social studies content with ELA objectives as we take notes on natural resources and products of each region. Today I want to share an activity that is so easy to set up, and it helps make the social studies content feel more relevant to our everyday lives. I call it the "Empty Food Box Geography Project."
First, I send home a letter about a "volunteer homework assignment." Students are encouraged to bring in empty, DRY containers of food. I emphasize that cans are not desirable, although the paper labels from cans are fine.
Label Boxes with United States Geographic Regions
I set up an area with 5 boxes, one for each of the United States geographic regions. Then, as the boxes come in, students read out what state the food came from. We determine which region that state is in and place it in the correct box.
As time goes on, we look for patterns. Where does our produce come from? (Hint: It's not all local). What about our grains? By the time we start learning about the Midwest region, I get to hear a lot of, "That makes sense!" when we see crackers from Illinois, since this is our nation's "breadbasket."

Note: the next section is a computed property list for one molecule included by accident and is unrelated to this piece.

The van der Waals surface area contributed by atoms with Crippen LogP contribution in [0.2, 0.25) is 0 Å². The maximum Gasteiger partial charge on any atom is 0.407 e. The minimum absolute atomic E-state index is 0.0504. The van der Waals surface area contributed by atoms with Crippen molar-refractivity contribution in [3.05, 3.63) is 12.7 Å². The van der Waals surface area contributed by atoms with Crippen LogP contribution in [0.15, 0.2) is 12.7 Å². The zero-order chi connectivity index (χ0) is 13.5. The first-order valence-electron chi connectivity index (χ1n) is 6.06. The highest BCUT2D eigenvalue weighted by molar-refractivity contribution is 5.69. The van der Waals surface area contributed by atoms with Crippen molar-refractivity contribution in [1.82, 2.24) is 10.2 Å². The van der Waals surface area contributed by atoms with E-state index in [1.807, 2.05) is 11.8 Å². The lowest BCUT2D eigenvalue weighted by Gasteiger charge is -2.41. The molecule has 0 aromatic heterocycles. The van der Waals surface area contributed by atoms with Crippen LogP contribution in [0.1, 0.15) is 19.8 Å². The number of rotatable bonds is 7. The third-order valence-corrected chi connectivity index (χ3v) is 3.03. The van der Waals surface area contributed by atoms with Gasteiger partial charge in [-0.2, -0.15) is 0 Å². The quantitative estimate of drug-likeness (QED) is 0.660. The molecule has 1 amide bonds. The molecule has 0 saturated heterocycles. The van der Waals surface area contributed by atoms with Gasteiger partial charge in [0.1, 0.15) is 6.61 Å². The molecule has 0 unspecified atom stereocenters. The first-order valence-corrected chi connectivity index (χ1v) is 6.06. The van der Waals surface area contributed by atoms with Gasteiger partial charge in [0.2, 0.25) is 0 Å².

This activity takes just a couple minutes at the start of each social studies period, and can be done year round. Some years I launch it at the beginning of the year so the kids get a preview of how to categorize the states into each of the United States geographic regions. Other times, if I know it's a group of kids with high participation rates from home, I launch it during my Midwest Region unit (around midyear). This way I don't end up with more food boxes than space to store them! And the Midwest always "wins" with the most boxes, so it's a perfect time to highlight the importance of our food production.
United States Geographic Regions and Consumer Education
The kids love this project because it's food related and an easy way to participate. I love it because not only does it reinforce what they're learning about American products and provide practice for categorizing states by United States geographic regions, it also starts getting them to read food labels. Looking beyond the front packaging is an unrelated, but very important life skill!
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